I received the report titled “Report of the permanent editorial board for the Uniform Commercial Code – Application of the Uniform Commercial Code to selected issues relating to mortgage notes” the other day from a law professor on the west coast.
The following is an excerpt that discusses the topics covered along with a link if you wanted to read more about it.
“… Recent economic developments have brought to the forefront complex legal issues about the enforcement and collection of mortgage debt. Many of these issues are governed by local real property law and local rules of foreclosure procedure, but others are addressed in a uniform way throughout the United States by provisions of the Uniform Commercial Code (UCC).1 Although the UCC provisions are settled law, it has become apparent that not all courts and attorneys are familiar with them. In addition, the complexity of some of the rules has proved daunting…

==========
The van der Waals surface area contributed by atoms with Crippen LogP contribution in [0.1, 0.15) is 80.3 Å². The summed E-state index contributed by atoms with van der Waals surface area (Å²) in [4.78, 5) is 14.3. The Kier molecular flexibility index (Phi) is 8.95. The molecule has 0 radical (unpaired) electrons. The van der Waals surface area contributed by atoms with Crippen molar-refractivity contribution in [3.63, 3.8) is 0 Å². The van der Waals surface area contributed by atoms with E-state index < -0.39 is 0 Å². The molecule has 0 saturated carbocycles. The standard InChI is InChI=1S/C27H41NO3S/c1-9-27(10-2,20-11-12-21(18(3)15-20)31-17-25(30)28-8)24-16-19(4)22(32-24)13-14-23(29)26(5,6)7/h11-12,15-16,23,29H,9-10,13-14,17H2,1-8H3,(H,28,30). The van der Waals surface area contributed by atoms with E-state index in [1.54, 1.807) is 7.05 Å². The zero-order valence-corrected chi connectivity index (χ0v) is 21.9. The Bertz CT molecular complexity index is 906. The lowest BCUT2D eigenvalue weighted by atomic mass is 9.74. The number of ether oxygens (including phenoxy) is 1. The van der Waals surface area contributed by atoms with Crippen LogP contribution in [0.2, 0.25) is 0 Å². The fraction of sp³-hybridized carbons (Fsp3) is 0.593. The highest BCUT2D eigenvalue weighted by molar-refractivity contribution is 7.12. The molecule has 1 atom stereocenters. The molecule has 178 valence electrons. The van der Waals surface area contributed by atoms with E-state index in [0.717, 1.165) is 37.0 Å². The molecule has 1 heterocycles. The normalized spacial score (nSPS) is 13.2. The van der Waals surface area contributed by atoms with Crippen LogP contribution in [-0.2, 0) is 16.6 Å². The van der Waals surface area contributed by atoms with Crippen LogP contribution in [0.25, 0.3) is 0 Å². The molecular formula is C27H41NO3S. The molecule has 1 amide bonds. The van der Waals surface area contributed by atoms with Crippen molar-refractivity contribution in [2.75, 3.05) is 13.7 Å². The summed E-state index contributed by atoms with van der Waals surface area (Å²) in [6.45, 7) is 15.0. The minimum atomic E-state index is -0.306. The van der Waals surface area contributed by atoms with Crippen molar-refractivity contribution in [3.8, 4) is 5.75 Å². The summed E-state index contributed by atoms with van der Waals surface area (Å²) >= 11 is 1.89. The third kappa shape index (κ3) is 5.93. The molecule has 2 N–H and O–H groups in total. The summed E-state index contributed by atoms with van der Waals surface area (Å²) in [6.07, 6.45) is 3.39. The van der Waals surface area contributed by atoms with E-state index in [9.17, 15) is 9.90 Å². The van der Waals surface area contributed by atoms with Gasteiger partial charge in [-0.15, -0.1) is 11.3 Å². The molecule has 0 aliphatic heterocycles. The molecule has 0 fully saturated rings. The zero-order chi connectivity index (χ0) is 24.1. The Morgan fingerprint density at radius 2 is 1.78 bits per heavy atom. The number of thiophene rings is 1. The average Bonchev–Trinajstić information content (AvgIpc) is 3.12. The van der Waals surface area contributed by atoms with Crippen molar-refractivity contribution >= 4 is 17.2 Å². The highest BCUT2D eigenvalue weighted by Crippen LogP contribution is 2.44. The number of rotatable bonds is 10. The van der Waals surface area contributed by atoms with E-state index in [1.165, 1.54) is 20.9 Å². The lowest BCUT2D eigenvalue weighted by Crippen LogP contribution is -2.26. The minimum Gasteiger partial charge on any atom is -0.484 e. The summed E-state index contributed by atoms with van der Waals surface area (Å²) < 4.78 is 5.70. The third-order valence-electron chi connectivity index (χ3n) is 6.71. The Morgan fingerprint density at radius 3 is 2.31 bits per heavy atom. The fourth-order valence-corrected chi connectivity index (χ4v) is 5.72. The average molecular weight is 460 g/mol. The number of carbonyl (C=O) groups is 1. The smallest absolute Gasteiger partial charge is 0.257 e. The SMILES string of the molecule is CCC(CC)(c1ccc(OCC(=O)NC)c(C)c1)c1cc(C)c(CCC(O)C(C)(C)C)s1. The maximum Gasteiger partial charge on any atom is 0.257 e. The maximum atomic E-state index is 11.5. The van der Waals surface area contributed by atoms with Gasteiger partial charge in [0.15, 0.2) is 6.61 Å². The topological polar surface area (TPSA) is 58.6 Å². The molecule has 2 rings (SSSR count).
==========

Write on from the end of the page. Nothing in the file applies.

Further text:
… This Report does not, however, address all of the rules in the UCC relating to enforcement, transfer, and ownership of mortgage notes. Rather, it reviews the rules relating to four specific questions:
- Who is the person entitled to enforce a mortgage note and, correspondingly, to whom is the obligation to pay the note owed?
- How can the owner of a mortgage note effectively transfer ownership of that note to another person or effectively use that note as collateral for an obligation?
- What is the effect of transfer of an interest in a mortgage note on the mortgage securing it?
- May a person to whom an interest in a mortgage note has been transferred, but who has not taken a recordable assignment of the mortgage, take steps to become the assignee of record in the real estate recording system of the mortgage securing the note?…”
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